But most game company has already done a small scale playtesting in house before an openBeta.
In that case, open beta are useful to tweak things that occured only when there is many players (matchmaking etc..). But big gameplay principle are generally already freezed.

From my point of view, the only benefit of being a tester in a big company is that you have a bigger chance to be hire for something else (game design, programmer)
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Old 10-31-2012, 06:58 AM
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MarkFromBitmenStudios MarkFromBitmenStudios is offline
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My view on some of these definitions is a bit different.
Finding bugs for me is part of the system test (in the US they often call this QA).
Improving game design is part of the playtesting.

Both are IMHO part of a beta test. I'd even say that system testing (QA) is just labour. You can do it on your own if you have the capacity or you have a few externals helping you out (recommended). You don't need a broad audience because it is not about opinions but about bugs.

Playtesting OTOH is where you really need a broader audience because opinion matters and you want to get honest feedback. I strongly advise not doing playtesting with your family/friends only. While this is nice to get some usability tests where you can observe their behaviour, it is far from sufficient.

Often, they are excited that you - their friend, son, father, brother whatever - develops a game and their feedback will almost always be far too positive. Also, they may not be representative for your target audience (you make a game for girls and test it with your male friends, or your parents play your first person shooter, a non-gamer friend plays a hardcore game and finds it way too hard, a hardcore gamer finds your casual game too simple).

Overall, the playtesting is the real deal when working with (potential many) beta testers. They don't know you, they play a game and judge it and their feedback is honest and often more brutal. Finding the right testers is another story.

I'm even splitting the test in some internal system test where I really try to iron out all bugs (at least those I can find) and only then shove it down to beta where the target is more on questions about difficulty curve, playability, making it fun, polish, etc. This is practically the opposite of your definition.

It's hard to focus on multiple things at the same time and having beta testers focusing on bugs and playability at the same time often results in strictly bug filing with little feedback on playability.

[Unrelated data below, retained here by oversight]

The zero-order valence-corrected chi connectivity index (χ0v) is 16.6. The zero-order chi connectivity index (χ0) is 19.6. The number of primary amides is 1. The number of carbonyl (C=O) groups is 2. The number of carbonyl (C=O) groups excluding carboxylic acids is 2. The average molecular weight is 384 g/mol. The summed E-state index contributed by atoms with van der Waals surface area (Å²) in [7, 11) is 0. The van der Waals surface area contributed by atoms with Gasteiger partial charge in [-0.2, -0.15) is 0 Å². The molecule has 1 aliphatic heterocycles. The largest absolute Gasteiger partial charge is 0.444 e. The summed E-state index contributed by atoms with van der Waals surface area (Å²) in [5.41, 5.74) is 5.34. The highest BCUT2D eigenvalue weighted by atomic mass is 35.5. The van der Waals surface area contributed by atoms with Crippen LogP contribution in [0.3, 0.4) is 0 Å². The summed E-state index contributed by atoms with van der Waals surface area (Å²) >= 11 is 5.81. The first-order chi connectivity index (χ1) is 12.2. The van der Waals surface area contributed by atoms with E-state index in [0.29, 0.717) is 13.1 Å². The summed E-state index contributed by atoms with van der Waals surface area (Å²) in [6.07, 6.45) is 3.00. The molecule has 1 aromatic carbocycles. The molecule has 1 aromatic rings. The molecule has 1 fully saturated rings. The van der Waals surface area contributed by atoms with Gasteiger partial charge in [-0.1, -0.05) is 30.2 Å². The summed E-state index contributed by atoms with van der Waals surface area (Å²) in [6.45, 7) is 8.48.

Quote:
From my point of view, the only benefit of being a tester in a big company is that you have a bigger chance to be hire for something else
Unfortunately, this is often the case. Testing is seen as a door-opener or as an area for low-skilled people and not as a rewarding activity. The result is that big companies often have a lot of bad personnel in testing that can't come up with good test results. I've seen so many system tests go wrong, having no test cases or following test cases by word, too much focus on different test cases and no focus on representative data variation, not knowing or understanding the expected outcome, no automation, bad regression tests, ignore non-functional requirements (performance), I've seen so many things go wrong in system test in my 25 yrs in the SW industry, maybe the only area that goes worse is requirements engineering.

Testing requires skill and a lot of organization, I wish the software industry would accept that fact.
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Old 11-03-2012, 12:13 AM
Greyskull Greyskull is offline
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Thanks for the information. Just to clear something up, I've recieved offers (or requests, depending on how you view it) to do gratis beta-testing; I wasn't referring to a job offer.

As for the pay; in a previous career incarnation I did what could be described as post-mortem beta testing. I was employed by a 3rd party tech support company; I spent the majority of my time there working on the "open issues" team for Compaq, one of my employer's clients.

It paid well; especially when considering the (lack of) formal education required. It's a better living generating KB reports for a large (at the time) tech company than the paltry wages paid beta-testers make...then again, it was also more mentally stimulating.